Latest installment of the esteemed annual award volume, with some sterling examples of short fiction winningly—in all senses—executed.
One doesn’t envy the O. Henry Prize judges their work, given that “all stories originally written in the English language and published in an American or Canadian periodical are eligible for consideration.” Of the many hundreds or even thousands of candidates thus in the running, the annual volume finds room for just 20. It’s small wonder that top-tier practitioners of the form such as Elizabeth McCracken and Russell Banks should be among the winners, but, to Furman and company’s credit, there’s room for relative newcomers as well. Among the highlights of the volume, in that regard, is Dina Nayeri’s story “A Ride out of Phrao,” which proves the point of Wallace Stegner’s observation that American literature is one of movement even as it serves up some sly humor: “At the next meeting of her church’s widows group—an organization she joined despite the very alive state of both her ex-husbands—Shirin told the other ladies that she had quit her job because of exhaustion.” It’s more than exhaustion that causes Shirin to leave the comforts of Cedar Rapids for the unknown wonders of Chiang Mai and beyond, though. Judge Michael Parker writes that, among other criteria, he “need[s] to be invested in all that is at stake for the characters,” information that an expert writer will share out carefully, as Lynn Sharon Schwartz does in her story “The Golden Rule,” a deft study of a hard-to-like subject (“She was mean-spirited, bigoted”) who becomes more interesting in death. Winning image for the year, courtesy of Emma Törzs: “She was a sharp-toothed heeler with the erratic territorialism of a cokehead landlord.”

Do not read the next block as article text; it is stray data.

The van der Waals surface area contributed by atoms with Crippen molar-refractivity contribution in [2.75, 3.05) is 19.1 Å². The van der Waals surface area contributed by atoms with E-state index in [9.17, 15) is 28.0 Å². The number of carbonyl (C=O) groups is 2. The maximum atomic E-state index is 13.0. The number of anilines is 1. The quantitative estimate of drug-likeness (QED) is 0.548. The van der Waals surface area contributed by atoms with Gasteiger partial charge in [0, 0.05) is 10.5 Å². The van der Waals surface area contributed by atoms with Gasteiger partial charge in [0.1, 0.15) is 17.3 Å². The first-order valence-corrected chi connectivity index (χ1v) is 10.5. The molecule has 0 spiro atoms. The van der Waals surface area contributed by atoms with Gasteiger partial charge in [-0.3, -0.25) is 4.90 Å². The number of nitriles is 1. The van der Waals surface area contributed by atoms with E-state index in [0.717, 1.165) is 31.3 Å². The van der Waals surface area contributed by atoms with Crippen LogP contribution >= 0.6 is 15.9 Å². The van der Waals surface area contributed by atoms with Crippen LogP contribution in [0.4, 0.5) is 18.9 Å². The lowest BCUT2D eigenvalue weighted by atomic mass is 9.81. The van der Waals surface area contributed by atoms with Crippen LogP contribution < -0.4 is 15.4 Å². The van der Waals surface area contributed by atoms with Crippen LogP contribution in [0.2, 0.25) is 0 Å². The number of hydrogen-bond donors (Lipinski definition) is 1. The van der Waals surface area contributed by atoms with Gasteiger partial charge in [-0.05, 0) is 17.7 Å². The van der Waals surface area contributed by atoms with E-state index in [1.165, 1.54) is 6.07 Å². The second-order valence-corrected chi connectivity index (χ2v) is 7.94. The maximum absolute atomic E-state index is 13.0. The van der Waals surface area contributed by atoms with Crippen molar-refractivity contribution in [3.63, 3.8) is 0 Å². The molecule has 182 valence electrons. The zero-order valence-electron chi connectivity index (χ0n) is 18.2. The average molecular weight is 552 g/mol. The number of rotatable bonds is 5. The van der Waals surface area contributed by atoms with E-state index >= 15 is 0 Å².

What makes a short story tick? This collection doesn’t offer a definitive curriculum, but it does contain plenty of good case studies.